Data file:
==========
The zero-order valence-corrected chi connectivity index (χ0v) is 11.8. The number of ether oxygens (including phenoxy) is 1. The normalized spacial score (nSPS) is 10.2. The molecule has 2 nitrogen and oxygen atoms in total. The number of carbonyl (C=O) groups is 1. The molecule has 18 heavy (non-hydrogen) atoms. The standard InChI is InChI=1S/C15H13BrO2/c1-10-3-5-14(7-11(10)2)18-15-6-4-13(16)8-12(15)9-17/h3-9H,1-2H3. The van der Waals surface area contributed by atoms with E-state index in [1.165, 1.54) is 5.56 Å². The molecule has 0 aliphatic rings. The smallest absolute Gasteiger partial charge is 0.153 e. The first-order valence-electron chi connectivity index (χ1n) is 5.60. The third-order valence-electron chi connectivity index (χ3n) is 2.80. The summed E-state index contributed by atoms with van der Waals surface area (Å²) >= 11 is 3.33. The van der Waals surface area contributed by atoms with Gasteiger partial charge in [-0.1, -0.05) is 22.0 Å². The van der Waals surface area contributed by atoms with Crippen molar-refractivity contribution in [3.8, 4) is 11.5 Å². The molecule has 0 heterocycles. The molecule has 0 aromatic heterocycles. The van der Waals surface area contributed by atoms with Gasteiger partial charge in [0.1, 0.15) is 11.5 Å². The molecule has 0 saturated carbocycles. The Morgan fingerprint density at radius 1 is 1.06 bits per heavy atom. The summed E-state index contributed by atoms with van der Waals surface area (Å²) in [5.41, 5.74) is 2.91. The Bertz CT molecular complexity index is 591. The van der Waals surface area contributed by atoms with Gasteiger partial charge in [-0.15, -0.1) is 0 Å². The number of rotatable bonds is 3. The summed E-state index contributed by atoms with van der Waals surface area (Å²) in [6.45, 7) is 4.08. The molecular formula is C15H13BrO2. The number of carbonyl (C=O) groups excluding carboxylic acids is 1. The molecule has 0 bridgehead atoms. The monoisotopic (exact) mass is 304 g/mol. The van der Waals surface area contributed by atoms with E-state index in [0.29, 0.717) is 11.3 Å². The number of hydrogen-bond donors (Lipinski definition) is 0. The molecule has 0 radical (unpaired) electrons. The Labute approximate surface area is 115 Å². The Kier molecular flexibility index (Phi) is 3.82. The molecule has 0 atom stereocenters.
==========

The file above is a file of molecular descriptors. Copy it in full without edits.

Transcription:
The zero-order valence-corrected chi connectivity index (χ0v) is 11.8. The number of ether oxygens (including phenoxy) is 1. The normalized spacial score (nSPS) is 10.2. The molecule has 2 nitrogen and oxygen atoms in total. The number of carbonyl (C=O) groups is 1. The molecule has 18 heavy (non-hydrogen) atoms. The standard InChI is InChI=1S/C15H13BrO2/c1-10-3-5-14(7-11(10)2)18-15-6-4-13(16)8-12(15)9-17/h3-9H,1-2H3. The van der Waals surface area contributed by atoms with E-state index in [1.165, 1.54) is 5.56 Å². The molecule has 0 aliphatic rings. The smallest absolute Gasteiger partial charge is 0.153 e. The first-order valence-electron chi connectivity index (χ1n) is 5.60. The third-order valence-electron chi connectivity index (χ3n) is 2.80. The summed E-state index contributed by atoms with van der Waals surface area (Å²) >= 11 is 3.33. The van der Waals surface area contributed by atoms with Gasteiger partial charge in [-0.1, -0.05) is 22.0 Å². The van der Waals surface area contributed by atoms with Crippen molar-refractivity contribution in [3.8, 4) is 11.5 Å². The molecule has 0 heterocycles. The molecule has 0 aromatic heterocycles. The van der Waals surface area contributed by atoms with Gasteiger partial charge in [0.1, 0.15) is 11.5 Å². The molecule has 0 saturated carbocycles. The Morgan fingerprint density at radius 1 is 1.06 bits per heavy atom. The summed E-state index contributed by atoms with van der Waals surface area (Å²) in [5.41, 5.74) is 2.91. The Bertz CT molecular complexity index is 591. The van der Waals surface area contributed by atoms with Gasteiger partial charge in [-0.15, -0.1) is 0 Å². The number of rotatable bonds is 3. The summed E-state index contributed by atoms with van der Waals surface area (Å²) in [6.45, 7) is 4.08. The molecular formula is C15H13BrO2. The number of carbonyl (C=O) groups excluding carboxylic acids is 1. The molecule has 0 bridgehead atoms. The monoisotopic (exact) mass is 304 g/mol. The van der Waals surface area contributed by atoms with E-state index in [0.29, 0.717) is 11.3 Å². The number of hydrogen-bond donors (Lipinski definition) is 0. The molecule has 0 radical (unpaired) electrons. The Labute approximate surface area is 115 Å². The Kier molecular flexibility index (Phi) is 3.82. The molecule has 0 atom stereocenters.